Estonia is, in effect, two entirely different countries - summer Estonia and winter Estonia. Perhaps inside every Estonian, every citizen of a northern country, there are two different people - a summer one and a winter one.
In October, the whole of the country plunges into a dank darkness which penetrates to the bone and does not begin to recede till March. In November and December, all hope of light disappears. At midday there is a short period of daylight, but by three o'clock in the afternoon night is once again beginning to draw in.
In summer, things are quite the opposite. From March onwards, daylight increases right up until June when night is almost banished. Dusk slips over into dawn. This descent from light into darkness and the rise back into light continues incessantly. This has no doubt influenced the Estonian language, way of thinking and, through that history, much more than any other factor.
Estonia differs both from Scandinavia and other Baltic countries in that its geographic location means that from the end of April until halfway through August, its territory lies in what is termed a zone of astronomical twilight. No more than a couple of hundred kilometres in breadth, this zone is quite unique in the world as a whole. In practice this means that after sunset it is no longer light, but neither does it become completely dark immediately. This phenomenon is unknown outside the zone of astronomical twilight. It must therefore affect the Estonian spirit in a way that it cannot for those who do not know twilight. It is possible that the basic characteristics of the nation come from the constant oscillation between light and darkness in the surrounding landscape.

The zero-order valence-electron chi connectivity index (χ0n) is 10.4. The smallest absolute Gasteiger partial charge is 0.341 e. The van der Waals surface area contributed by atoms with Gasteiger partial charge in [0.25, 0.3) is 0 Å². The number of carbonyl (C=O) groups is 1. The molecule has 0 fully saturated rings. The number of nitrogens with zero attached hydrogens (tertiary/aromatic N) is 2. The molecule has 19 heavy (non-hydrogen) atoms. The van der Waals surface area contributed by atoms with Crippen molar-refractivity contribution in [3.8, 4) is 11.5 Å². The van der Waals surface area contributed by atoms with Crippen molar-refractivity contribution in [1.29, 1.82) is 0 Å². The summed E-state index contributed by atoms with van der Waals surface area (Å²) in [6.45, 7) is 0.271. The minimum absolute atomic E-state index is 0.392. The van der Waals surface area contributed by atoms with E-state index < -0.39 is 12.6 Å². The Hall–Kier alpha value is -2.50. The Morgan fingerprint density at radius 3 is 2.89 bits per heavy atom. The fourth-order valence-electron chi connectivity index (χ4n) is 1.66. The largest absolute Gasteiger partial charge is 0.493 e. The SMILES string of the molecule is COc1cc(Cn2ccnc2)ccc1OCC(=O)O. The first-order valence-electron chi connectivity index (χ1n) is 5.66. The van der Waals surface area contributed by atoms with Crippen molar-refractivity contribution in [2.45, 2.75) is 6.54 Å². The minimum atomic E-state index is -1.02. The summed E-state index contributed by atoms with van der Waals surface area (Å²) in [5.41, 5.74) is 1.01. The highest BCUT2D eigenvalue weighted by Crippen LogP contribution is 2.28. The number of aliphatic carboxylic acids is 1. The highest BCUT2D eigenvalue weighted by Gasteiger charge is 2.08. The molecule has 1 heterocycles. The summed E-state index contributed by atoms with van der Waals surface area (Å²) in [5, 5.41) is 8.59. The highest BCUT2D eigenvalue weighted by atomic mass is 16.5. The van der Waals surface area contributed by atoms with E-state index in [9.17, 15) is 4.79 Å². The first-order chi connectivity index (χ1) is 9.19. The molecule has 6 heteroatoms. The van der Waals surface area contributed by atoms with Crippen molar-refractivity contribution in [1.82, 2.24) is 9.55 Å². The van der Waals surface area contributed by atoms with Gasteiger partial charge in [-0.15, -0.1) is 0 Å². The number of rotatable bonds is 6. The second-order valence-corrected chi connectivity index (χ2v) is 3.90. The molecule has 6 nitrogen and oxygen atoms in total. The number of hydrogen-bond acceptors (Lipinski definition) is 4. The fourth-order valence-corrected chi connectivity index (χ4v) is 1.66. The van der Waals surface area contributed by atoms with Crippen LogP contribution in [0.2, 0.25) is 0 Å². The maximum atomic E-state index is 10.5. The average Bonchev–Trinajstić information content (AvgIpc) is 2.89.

One interesting phenomenon is that Estonians are held together more by language and geographical location than by blood. History books confirm that through Estonian veins flows the blood of nearly all the peoples of Europe, since Estonia has known wars, famine and plagues and therefore has relatively frequently lost a large proportion of its population, leaving the country empty for invading peoples, Swedes and Danes, Finns and Germans, Dutch and Scots, Russians and Poles, all of whose descendants constitute the Estonians of today. For this reason, Estonians can look quite varied and there is no dominant colour of eye or hair, shape of head or face. Some have brown eyes, others blue, grey or green, hair can be blond or dark. Estonians can be slow and aloof or fiery and impatient.
Nevertheless, Estonians have several striking and uniting qualities. The first of these is nostalgia. This is a constant theme of Estonian poetry and folk song, literature and journalism. It is possible that the huge upheavals of the 20th century - the Siberian labour camps and German refugee camps have increased the strength of the this feeling. But the roots of this go deeper to the time when the Scottish soldier, the Danish sailor and the Swedish settler ended up in the foreign soil of the far North and who in the twilght of Estonia longed for his distant home.
Another quality which unites Estonians is a reverence for science and technology. An Estonian wants everything scientifically confirmed, otherwise he cannot believe in it. On the one hand, Estonians tend to rapidly take on board every innovation, on the other, they find it almost impossible to promote things new and untried until their worth has been scientifically proven. In general, in every Estonian there is a battle between conservatism and a sense of adventure. As with the landscapes of winter and summer. Sometimes one wins, sometimes the other.
The third characteristic of Estonians is a sense of humour, of mockery, irony and self-irony. Estonian humour is blacker than that of the English, and is mostly gallows humour. Behind the brave facade of Estonian irony lurks eternal nostalgia and a tender heart. For generation upon generation, Estonians have learnt to be fighting fit, even in the most hopeless of circumstances.
And it is, incidentally, hope which unites Estonians. They hope to return home, even though home may mean different things to different Estonians.
Written for the MFA by Viivi Luik